Boston College urged to remain silent

Boston College urged to remain silent
GERRY MORIARTY, Northern Editor
The Irish Times
Saturday, May 14, 2011

A WRITER and a former IRA prisoner have urged Boston College to resist attempts to force the college to disclose information provided to them by former republican and loyalist paramilitaries.

Boston College has been subpoenaed by the US attorney general’s office to release information that was provided in confidence to the college in an oral history project about the conflict in Northern Ireland.

The attorney general is acting at the behest of the authorities in the UK. PSNI detectives are hoping that this action will compel the college to release interviews provided by the late Brendan “the Dark” Hughes and Dolours Price, both of whom were former convicted senior IRA figures.

Detectives are seeking information that would relate to allegations and suggestions by Mr Hughes and Ms Price that Sinn Féin president Gerry Adams ran an IRA unit that was involved in several abductions and disappearances, including the disappearance of murder victim Jean McConville.

Mr Adams has repeatedly denied these allegations.

Author Ed Moloney used interviews Mr Hughes and the late David Ervine gave to the college as material for his recent book Voices From the Grave.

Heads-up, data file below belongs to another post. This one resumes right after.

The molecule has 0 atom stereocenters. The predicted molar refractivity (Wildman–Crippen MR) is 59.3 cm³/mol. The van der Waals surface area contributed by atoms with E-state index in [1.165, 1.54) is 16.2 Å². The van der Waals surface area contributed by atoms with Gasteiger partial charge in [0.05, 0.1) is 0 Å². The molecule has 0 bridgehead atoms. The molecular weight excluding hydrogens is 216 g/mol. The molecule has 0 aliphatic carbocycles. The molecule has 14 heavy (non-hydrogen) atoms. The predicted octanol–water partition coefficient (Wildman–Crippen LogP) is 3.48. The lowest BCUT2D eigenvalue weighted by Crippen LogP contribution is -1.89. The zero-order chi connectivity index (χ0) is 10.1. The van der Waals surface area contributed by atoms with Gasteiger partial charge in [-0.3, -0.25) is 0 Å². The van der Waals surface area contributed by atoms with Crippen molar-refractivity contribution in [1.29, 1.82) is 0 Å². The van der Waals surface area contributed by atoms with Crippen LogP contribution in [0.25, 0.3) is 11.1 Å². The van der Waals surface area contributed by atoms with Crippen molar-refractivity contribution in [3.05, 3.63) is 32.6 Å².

Former IRA prisoner Anthony McIntyre conducted the interview with Mr Hughes, a former senior IRA figure and estranged friend of Mr Adams.

Wilson McArthur, who is from a loyalist background, interviewed the former UVF prisoner and leader of the Progressive Unionist Party David Ervine. More than 50 other republican and loyalist paramilitaries have also given detailed interviews to Boston College, again based on the academic guarantee that details would not be disclosed until after their deaths.

Mr Moloney, who is now living in New York, deplored the attempt to compel the college to release details of the interviews. “I very much hope and expect that Boston College will resist this,” he said.

“It is very important that there is the freedom to write and chronicle history while it is still possible to do so, and to get accounts from people who were directly involved. This is vital,” he added.

“Part of the problem is that the conflict lasted so long. Unlike the Anglo-Irish War we can’t wait 20 years to interview people. If we don’t do this exercise now then we can forget it because a lot of the people will be dead,” said Mr Moloney.

“It is important to collect these valuable insights which help explain how and why the conflict happened, and to help prevent future conflicts.”

A spokesman for the college said: “Boston College is reviewing the subpoena from the US attorney’s office and is requesting additional information in light of the ramifications it poses regarding the safety of the interviewers and the impact on oral history projects as an academic enterprise.”

Researcher Anthony McIntyre, who had a number of disagreements with Mr Adams, said he suspected that the subpoena was motivated by a “British state agenda to embarrass Gerry Adams”.

“The college must resist this with all the force it can muster,” he added.

This move could have serious implications for similar history projects. “This is our worst-case scenario,” Mary Marshall Clark, the director of the oral history research office at Columbia University, New York told yesterday’s New York Times.